Mon | May 25, 2020

Actors entertain themselves as lights go out on theatres

Published:Tuesday | March 31, 2020 | 12:00 AMMarcia Rowe/Gleaner Writer
Owen ‘Blakka’ Ellis
Glen Campbell and Camille Davis in a scene from Patrick Brown’s ‘Duppy Whisperer’.
Michael Nicholson and Karla Tulloch in a scene from ‘Pit to Pulpit’.
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It is the new norm. Lights are out and theatre doors are closed, indefinitely, as leaders across the globe spearhead the battle against COVID-19 with social distancing. The result: actors and their supporting teams are out of work.

So it was for veteran actors Glen Campbell, Michael Nicholson, and Owen ‘Blakka’ Ellis, with the announcement of Jamaica’s first COVID-19 case, on March 12. For each, the loss of revenue is great, yet they find interesting ways to cope.

Campbell’s play, Windscream Posse, was scheduled to close mid-June. Now, there is no indication as to when it will reopen, so cast and crew are in wait-and-see mode.

“It will be some time before the general public become relaxed enough to enjoy entertainment such as seeing a play. It is a big ask. We are in it for the long haul,” he told The Gleaner.

The award-winning actor is concerned, too, about the 20-plus people associated with his organisation, JamBiz, who are out of jobs with the closure of the theatre. And he wants to assure benefit-show organisers and ticket-holders that the company plans to honour its obligations.

Until then, here is how he occupies his time: “Playing around with my playlist, contemplating whether to live-stream a few of my sessions.” He also monitors his 90-year-old mother while practising social distancing with her. “She hasn’t gotten hugs for a little while now,” Campbell said.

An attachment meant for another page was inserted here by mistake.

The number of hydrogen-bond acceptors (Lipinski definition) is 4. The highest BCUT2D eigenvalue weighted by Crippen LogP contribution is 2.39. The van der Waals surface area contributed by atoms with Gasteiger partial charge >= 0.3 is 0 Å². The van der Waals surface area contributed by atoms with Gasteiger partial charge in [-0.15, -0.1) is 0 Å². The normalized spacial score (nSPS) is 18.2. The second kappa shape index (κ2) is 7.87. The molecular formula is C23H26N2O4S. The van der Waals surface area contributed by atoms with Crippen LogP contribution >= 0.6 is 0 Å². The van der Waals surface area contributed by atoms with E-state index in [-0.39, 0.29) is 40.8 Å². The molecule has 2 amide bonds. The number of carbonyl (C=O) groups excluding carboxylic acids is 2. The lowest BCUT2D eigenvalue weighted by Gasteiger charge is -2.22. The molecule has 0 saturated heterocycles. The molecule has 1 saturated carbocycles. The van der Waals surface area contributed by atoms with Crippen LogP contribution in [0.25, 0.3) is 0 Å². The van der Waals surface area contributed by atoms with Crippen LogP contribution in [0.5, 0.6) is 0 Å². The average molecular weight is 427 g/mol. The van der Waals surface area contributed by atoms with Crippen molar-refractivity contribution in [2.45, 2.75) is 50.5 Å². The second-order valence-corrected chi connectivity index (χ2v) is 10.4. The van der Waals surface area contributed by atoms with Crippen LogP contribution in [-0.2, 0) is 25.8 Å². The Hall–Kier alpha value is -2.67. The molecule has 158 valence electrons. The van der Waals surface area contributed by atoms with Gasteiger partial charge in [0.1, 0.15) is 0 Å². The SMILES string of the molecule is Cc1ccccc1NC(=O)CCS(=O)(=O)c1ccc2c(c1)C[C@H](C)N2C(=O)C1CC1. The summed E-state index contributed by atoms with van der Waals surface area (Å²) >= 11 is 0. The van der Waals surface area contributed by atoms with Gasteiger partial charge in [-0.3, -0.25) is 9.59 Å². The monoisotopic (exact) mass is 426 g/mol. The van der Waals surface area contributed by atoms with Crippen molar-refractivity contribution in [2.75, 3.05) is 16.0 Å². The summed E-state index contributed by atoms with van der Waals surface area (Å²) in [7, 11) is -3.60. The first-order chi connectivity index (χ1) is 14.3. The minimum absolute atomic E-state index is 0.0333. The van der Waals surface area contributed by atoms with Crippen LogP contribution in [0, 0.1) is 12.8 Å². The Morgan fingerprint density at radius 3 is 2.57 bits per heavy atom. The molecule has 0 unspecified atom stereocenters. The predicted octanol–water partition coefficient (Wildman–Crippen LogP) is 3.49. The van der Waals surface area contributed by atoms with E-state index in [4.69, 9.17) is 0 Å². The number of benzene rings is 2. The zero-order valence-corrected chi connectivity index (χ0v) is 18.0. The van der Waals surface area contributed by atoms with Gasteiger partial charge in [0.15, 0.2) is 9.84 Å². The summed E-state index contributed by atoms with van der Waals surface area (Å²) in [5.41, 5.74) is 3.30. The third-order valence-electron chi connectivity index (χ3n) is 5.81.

Nicholson would have been judging the Jamaica Cultural Development Commission Festival of the Performing Arts – Speech and Drama, along with doing an islandwide tour with the play The Young and Wreckless. And he had to put his “next big thing on hold until COVID goes away”.

Instead, decluttering his house, categorising and cleaning his neglected collection of model cars, getting food – only when needed - keeping in touch with friends and relatives, as well as exercising, are some of the activities he uses to occupy his new-found free time. Part of his exercise routine is to go in the yard and pick up the fallen mangoes “as because of social distancing, nobody comes and takes them up”.

Praying and soul searching are also on his list of things to do. “You have to find a way to keep yourself occupied and not go into meltdown. [And] you have to think of the other people who are out there putting their lives at risk to help people like us who are at home.”

Ellis, who had a very hectic schedule planned for March and April, said 11 of his gigs were either cancelled or postponed. He is bored and restless and spends a lot of time talking to himself in the mirror. So, he, like Nicholson, was delighted to participate in an online parody called Laugh Away.

At times, the comedian said he picks up old stuff and reworks them as well as tries to put original songs to music. But mostly, he is working on the first piece of a new project, A Trilogy of One-Man Shows, Theatre of Thankfulness.